I saw the suffering at first hand during my two visits to Rakhine state, before the military coup, in the camps for internally displaced Rohingya people, and during multiple visits to the camps in Cox’s Bazar, which is now home to 1 million refugees—the largest such camp in the world. The pandemic ravaged the camps and put ever more strain on stretched resources. As has been said, the military coup has made it even more unlikely that the Rohingya will return to their rightful homes in Myanmar. Half of the people in the camps are children—denied a normal childhood and a normal education.

There have been some advances in holding the Burmese military to account, but not enough. The Burmese military has lost control internally in large areas of the country, and we are told that morale among the armed forces is low. As well as the documented restrictions that people face, the people are facing a huge economic crisis and need international support. Many international investors have pulled out, understandably and correctly, but that has a knock-on effect on people’s lives and leads to further poverty. The answer has to be action to remove the military dictatorship and ensure that the democratic Government are restored.

I welcome the UK Government’s support for the International Court of Justice case, and I am grateful to the Minister for the support that he extended in that campaign when he was on the Back Benches. I hope that, now he is back in power, he will do everything that he can to secure justice for those who face genocide at the hands of the Myanmar military. As well as supporting the International Court of Justice case against Myanmar led by The Gambia, the Government have committed in principle to supporting a case at the International Criminal Court. I welcome that, but a former Foreign Office Minister, the right hon. Member for Hereford and South Herefordshire (Jesse Norman), stated in response to my written parliamentary question that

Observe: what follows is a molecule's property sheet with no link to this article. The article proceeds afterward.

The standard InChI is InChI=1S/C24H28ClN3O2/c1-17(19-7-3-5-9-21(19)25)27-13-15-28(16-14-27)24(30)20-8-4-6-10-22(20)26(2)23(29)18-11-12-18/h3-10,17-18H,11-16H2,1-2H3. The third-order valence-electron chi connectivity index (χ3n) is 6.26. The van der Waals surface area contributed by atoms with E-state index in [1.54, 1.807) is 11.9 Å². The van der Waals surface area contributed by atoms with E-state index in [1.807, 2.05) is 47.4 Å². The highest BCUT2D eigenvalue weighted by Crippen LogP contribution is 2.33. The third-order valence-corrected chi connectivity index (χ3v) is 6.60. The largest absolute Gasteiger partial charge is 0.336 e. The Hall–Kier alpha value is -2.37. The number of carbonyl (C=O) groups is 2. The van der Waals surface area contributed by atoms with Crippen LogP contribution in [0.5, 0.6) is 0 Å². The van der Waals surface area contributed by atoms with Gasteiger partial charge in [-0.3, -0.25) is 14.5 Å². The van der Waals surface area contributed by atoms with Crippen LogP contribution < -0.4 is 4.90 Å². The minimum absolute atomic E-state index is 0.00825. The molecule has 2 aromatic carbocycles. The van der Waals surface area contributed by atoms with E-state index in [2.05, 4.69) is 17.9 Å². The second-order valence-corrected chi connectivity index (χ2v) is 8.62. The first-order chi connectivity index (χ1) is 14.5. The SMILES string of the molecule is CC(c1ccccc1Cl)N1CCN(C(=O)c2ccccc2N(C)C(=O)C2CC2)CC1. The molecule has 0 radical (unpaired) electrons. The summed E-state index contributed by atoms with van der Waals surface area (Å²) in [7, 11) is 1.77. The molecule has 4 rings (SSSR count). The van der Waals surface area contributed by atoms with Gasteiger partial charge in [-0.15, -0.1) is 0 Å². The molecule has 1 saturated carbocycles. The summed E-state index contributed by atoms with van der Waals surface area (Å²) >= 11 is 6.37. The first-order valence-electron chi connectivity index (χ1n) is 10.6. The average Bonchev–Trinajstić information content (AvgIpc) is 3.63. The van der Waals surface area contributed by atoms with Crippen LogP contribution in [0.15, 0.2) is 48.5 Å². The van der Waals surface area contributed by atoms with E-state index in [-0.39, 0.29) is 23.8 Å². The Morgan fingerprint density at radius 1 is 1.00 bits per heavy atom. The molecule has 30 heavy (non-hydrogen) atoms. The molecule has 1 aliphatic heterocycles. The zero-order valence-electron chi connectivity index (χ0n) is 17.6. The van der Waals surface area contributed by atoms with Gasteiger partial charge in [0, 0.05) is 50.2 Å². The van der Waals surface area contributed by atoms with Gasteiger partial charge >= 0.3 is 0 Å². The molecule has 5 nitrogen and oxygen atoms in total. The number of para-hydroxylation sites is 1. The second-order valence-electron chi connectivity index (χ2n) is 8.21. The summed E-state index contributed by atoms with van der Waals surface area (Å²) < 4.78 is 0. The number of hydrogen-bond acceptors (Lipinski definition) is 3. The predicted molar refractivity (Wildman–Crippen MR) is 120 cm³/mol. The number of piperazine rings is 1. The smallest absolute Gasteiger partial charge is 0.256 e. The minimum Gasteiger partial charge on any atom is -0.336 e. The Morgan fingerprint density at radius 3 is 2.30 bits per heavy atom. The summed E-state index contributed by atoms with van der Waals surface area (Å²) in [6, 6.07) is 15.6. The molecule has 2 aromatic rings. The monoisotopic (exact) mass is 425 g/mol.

“there is insufficient support amongst Security Council members”.

We recognise the challenge, which has been mentioned, of certain countries, such as China and Russia, vetoing action to seek justice in the International Criminal Court against the Myanmar military for committing genocide, but our Government, as the penholder in the UN Security Council, have a unique responsibility to ensure that the military is held to account and to show leadership. Otherwise, we will never see justice served for the Rohingya people, who have faced genocide. 

As I have said, it is deeply distressing that the British Government have drastically reduced our aid to the Rohingya refugees over the past few years. For the 2021-22 financial year, British aid to the camps was reduced to 45% of the level of the previous financial year—a reduction of 67% compared with the financial year before that. The need in the camps has not reduced; it has grown.

After years of campaigning with parliamentarians, I welcome some of the steps that our Government have taken, but the fact remains that sanctions against the Burmese military’s sources of incomes are too slow to be implemented. Even after two years, there are organisations and individuals who remain untouched by sanctions, including those working in major revenue generators such as gas, banking and mining. The military finds its way round sanctions, and continues to buy arms and equipment to oppress people. I ask the Minister to address the slow implementation of sanctions and whether he thinks that the Foreign, Commonwealth and Development Office has an adequate number of officials working to deliver the policy.